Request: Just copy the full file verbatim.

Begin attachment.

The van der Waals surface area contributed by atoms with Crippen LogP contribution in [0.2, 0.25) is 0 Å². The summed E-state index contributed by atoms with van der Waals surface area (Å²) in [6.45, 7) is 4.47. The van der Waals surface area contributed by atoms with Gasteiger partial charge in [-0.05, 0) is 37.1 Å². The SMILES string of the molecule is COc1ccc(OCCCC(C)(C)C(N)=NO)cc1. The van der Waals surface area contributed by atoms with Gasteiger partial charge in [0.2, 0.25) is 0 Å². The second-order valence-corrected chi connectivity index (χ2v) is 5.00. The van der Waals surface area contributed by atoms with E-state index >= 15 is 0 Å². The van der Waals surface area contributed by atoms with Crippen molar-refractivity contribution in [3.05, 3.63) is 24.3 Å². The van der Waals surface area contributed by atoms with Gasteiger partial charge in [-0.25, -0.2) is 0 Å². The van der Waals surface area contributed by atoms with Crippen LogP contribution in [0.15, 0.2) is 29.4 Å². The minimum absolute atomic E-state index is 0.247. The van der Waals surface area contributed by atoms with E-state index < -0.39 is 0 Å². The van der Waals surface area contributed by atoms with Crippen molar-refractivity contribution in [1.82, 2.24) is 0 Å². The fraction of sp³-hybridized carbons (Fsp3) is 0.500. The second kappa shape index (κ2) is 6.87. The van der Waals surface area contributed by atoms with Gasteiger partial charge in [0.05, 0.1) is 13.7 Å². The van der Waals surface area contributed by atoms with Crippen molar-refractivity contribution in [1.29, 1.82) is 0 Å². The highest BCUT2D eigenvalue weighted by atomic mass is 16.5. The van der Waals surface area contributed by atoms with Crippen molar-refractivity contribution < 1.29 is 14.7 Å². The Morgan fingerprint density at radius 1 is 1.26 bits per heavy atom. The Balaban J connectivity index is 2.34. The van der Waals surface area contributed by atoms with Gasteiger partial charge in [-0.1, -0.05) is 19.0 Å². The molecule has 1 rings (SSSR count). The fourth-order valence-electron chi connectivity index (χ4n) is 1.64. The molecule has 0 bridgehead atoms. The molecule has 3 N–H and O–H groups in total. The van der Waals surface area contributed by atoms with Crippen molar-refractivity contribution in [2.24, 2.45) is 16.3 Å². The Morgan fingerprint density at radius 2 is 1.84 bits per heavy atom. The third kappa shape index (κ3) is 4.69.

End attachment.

The van der Waals surface area contributed by atoms with Crippen LogP contribution in [0.2, 0.25) is 0 Å². The summed E-state index contributed by atoms with van der Waals surface area (Å²) in [6.45, 7) is 4.47. The van der Waals surface area contributed by atoms with Gasteiger partial charge in [-0.05, 0) is 37.1 Å². The SMILES string of the molecule is COc1ccc(OCCCC(C)(C)C(N)=NO)cc1. The van der Waals surface area contributed by atoms with Gasteiger partial charge in [0.2, 0.25) is 0 Å². The second-order valence-corrected chi connectivity index (χ2v) is 5.00. The van der Waals surface area contributed by atoms with E-state index >= 15 is 0 Å². The van der Waals surface area contributed by atoms with Crippen molar-refractivity contribution in [3.05, 3.63) is 24.3 Å². The van der Waals surface area contributed by atoms with Gasteiger partial charge in [-0.25, -0.2) is 0 Å². The van der Waals surface area contributed by atoms with Crippen LogP contribution in [0.15, 0.2) is 29.4 Å². The minimum absolute atomic E-state index is 0.247. The van der Waals surface area contributed by atoms with E-state index < -0.39 is 0 Å². The van der Waals surface area contributed by atoms with Crippen molar-refractivity contribution in [1.82, 2.24) is 0 Å². The fraction of sp³-hybridized carbons (Fsp3) is 0.500. The second kappa shape index (κ2) is 6.87. The van der Waals surface area contributed by atoms with Gasteiger partial charge in [0.05, 0.1) is 13.7 Å². The van der Waals surface area contributed by atoms with Crippen molar-refractivity contribution in [1.29, 1.82) is 0 Å². The highest BCUT2D eigenvalue weighted by atomic mass is 16.5. The van der Waals surface area contributed by atoms with Crippen molar-refractivity contribution < 1.29 is 14.7 Å². The Morgan fingerprint density at radius 1 is 1.26 bits per heavy atom. The Balaban J connectivity index is 2.34. The van der Waals surface area contributed by atoms with Gasteiger partial charge in [-0.1, -0.05) is 19.0 Å². The molecule has 1 rings (SSSR count). The fourth-order valence-electron chi connectivity index (χ4n) is 1.64. The molecule has 0 bridgehead atoms. The molecule has 3 N–H and O–H groups in total. The van der Waals surface area contributed by atoms with Crippen molar-refractivity contribution in [2.24, 2.45) is 16.3 Å². The Morgan fingerprint density at radius 2 is 1.84 bits per heavy atom. The third kappa shape index (κ3) is 4.69.